A two dimensional mesh was developed for the modeling airflow patterns as affected by airflow rates and carcass spacing. A typical mesh is shown in Figure 1. Depending on the virtual carcass spacing, 0.2 or 0.4 m, the mesh consisted of between 3538 – 4052 elements. A paved meshing scheme was developed and 4-noded quadrilateral elements were used.
To solve the differential equations governing momentum transfer, boundary conditions must be specified. Airflow rates between 1 – 5 m/s positioned at the upper portion of the mesh were specified, which are typical in chilling operations. At these airflow rates the flow is most likely in the turbulent regime because Reynolds numbers of greater than 20,000 is used as a general guide for flow around an object for signifying turbulence. A no slip boundary condition was also specified at the surface of the virtual pork carcass.
Results and Discussion
Numerous meshing schemes were developed prior to settling on a 2-D scheme. A 3-D scheme was originally implemented for full carcass investigation. However, the numbered of elements to obtain an acceptable mesh resolution resulted in a base model that required more computing power than available with the typical computer. Despite the simplification used in the portion of our study, this 2-D mesh still provides valuable information of airflow patterns between carcasses. Future work using a 3-D mesh is ongoing, and is discussed later.
Figure 2 shows velocity patterns of air around virtual pork carcasses separated by 0.4 meters caused by an inlet airflow rate of 1 m/s. The outer edges of the carcasses show an increased flow rate near the edges; however, it would be expected that this area on the modeled carcasses would be adjacent to another pork carcasses, which was not modeled in this case. At the upper portion of the ham, near the legs, air velocities are significantly decreased compared to the prescribed airflow inlet rate. As the portion of the hams from the two carcasses is closest, the flow velocity increases, which is expected because the air must move somewhere as the cross-section area is decreased.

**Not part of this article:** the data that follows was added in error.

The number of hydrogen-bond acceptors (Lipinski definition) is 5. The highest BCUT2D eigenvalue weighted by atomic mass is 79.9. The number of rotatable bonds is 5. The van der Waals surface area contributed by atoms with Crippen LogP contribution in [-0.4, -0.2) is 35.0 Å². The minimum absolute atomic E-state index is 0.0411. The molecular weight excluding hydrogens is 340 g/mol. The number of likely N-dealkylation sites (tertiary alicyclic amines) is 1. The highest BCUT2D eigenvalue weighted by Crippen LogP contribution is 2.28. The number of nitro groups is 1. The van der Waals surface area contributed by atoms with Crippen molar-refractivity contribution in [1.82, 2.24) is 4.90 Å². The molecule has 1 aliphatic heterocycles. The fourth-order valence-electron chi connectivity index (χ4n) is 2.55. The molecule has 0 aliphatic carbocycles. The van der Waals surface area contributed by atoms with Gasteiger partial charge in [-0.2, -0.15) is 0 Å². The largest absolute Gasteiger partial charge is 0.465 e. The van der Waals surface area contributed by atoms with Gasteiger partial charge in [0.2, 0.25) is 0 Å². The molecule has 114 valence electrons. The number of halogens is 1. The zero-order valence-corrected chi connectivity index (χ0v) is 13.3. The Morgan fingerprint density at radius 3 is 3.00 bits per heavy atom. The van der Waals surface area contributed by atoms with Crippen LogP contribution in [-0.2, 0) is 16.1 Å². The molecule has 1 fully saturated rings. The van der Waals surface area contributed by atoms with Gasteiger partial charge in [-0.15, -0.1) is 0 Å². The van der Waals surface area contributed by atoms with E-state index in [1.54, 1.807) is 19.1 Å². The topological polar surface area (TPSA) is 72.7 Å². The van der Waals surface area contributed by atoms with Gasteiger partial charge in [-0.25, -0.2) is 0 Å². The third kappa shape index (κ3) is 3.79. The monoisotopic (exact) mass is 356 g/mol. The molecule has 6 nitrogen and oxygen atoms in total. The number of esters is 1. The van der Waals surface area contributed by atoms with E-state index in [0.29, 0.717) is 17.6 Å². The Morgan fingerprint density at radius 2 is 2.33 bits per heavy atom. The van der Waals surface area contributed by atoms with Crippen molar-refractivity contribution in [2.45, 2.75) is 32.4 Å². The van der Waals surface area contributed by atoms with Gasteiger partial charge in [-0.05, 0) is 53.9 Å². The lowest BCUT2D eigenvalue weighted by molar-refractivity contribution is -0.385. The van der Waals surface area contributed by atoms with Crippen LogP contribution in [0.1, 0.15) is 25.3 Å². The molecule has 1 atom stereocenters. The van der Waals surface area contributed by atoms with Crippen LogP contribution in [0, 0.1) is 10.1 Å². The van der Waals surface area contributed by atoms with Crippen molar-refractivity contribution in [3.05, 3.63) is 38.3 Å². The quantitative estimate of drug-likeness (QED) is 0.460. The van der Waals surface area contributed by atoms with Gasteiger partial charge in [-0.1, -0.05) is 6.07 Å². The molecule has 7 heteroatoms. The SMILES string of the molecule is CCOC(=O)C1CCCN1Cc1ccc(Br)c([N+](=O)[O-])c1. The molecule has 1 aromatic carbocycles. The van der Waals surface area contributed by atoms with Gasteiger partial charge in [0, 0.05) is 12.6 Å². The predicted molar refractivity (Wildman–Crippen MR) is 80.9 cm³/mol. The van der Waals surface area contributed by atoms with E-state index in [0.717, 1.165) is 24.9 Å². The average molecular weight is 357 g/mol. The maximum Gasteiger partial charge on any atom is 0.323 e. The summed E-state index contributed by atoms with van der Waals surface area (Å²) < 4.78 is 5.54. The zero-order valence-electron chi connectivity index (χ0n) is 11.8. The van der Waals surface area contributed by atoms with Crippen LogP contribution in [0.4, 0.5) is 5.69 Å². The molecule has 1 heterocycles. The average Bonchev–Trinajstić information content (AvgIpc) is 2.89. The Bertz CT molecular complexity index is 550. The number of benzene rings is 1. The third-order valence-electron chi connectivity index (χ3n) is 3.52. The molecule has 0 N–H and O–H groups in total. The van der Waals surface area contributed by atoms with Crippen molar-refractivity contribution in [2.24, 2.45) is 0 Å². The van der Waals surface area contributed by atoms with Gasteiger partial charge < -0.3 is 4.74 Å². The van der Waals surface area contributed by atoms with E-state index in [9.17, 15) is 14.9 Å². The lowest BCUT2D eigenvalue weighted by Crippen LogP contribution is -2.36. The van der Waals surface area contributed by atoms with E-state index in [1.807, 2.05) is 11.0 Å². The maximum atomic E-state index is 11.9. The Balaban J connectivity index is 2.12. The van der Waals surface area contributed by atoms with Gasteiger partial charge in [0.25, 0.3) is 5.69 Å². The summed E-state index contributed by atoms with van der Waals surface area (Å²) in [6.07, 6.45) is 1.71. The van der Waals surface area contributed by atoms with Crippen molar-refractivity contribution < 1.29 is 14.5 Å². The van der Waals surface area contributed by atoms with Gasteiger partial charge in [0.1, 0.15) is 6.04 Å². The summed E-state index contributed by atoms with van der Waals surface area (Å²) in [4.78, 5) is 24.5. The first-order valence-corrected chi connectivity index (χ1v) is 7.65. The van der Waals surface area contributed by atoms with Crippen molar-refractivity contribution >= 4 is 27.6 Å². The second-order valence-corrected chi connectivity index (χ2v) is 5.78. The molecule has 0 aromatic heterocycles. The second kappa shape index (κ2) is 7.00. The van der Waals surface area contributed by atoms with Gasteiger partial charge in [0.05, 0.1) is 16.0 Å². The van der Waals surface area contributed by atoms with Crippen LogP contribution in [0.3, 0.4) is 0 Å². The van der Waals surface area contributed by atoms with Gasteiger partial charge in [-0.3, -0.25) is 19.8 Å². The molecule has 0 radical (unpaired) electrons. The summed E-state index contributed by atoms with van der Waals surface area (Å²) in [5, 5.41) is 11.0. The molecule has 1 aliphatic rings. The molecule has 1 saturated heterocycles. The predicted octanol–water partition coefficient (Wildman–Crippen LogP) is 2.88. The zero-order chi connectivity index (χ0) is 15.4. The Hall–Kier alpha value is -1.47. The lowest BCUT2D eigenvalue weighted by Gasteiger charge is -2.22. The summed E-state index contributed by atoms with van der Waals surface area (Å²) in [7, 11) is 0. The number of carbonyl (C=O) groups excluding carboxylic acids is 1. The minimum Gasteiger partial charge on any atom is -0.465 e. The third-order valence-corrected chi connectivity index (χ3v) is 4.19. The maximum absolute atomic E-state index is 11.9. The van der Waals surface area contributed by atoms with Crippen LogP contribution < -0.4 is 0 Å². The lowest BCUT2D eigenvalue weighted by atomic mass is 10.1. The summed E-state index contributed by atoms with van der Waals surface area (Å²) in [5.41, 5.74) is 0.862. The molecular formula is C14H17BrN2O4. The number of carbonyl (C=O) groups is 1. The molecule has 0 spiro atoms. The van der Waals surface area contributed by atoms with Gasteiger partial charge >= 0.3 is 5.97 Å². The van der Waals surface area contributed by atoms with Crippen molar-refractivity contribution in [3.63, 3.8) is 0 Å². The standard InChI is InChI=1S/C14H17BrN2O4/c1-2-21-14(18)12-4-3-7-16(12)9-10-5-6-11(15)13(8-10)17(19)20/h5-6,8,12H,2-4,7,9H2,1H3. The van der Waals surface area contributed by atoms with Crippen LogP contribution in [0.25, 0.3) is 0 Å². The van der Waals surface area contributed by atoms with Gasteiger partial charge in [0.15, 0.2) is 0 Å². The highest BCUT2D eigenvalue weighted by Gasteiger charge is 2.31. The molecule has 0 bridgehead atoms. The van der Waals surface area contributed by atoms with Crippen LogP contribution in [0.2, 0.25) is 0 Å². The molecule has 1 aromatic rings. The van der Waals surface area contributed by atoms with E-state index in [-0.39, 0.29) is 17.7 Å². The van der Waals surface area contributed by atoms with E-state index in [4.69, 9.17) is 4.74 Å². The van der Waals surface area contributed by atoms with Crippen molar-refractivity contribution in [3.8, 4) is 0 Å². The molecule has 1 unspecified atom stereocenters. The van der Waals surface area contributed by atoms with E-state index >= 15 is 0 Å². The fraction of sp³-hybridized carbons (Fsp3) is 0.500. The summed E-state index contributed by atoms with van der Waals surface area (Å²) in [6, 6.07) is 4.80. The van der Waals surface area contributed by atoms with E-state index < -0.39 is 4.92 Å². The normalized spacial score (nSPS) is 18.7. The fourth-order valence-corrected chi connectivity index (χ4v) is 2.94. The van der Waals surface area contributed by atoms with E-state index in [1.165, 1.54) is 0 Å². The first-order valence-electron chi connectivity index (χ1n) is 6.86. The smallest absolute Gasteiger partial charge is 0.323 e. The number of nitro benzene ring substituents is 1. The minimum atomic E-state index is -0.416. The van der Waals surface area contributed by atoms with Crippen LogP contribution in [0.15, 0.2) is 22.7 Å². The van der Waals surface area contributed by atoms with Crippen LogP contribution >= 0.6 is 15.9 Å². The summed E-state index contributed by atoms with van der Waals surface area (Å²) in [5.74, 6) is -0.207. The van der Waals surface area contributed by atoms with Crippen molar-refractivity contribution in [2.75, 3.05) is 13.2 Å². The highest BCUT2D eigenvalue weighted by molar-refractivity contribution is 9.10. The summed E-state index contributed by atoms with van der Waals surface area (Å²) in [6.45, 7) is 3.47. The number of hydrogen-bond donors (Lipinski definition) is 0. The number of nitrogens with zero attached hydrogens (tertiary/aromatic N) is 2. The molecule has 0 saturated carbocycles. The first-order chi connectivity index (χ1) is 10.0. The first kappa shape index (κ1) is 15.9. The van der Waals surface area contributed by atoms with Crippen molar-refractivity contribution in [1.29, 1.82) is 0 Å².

The most significant findings are predicted airflow between the two carcasses. Air velocities at a distance of 0.75 m from the top of the carcass, near the middle of the internal cavity, were plotted as a function of distance across the carcasses (Figure 3 and 4). When the carcass spacing is 0.2 m, the airflow between the chest cavity of on carcass and the back of another is considerably less than the prescribed inlet velocity for the model; the maximum air speed is roughly one-tenth. By increasing the separation distance of the carcasses to 0.4 m, the predicted airflow rate is similar to the prescribed rate. Therefore, this suggests that increasing the distance allows air to circulate more freely.
The critical implication of airflow rates between carcasses requires the heat transfer portion of this work to be incorporated. Then, a better understanding of how the airflow affects the convective heat transfer coefficient, which governs how quickly the heat transfers from the carcass and away to the surrounding area.
Research is underway to develop heat transfer, which will allow for temperature profiles to be developed because considering the importance of chilling rate of the ham, a 3-D mesh of the ham portion has been developed. It is expected that concentrating solely on the ham portion will results in a FEA model, which can be solved using a typical computer. Concentrating on the ham only will cut the number of elements, or model size, by two-thirds compared to a whole carcass 3-D model.
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Dr. Jenni Briggs
Dr. Jenni Briggs received her Ph.D. in agricultural engineering from Purdue University in 1999. Upon her degree completion she accepted her current position as an assistant professor in the Departments of Agricultural and Biosystems Engineering and Food Science and Human Nutrition at Iowa State University. Her research focus is food process engineering and rheology.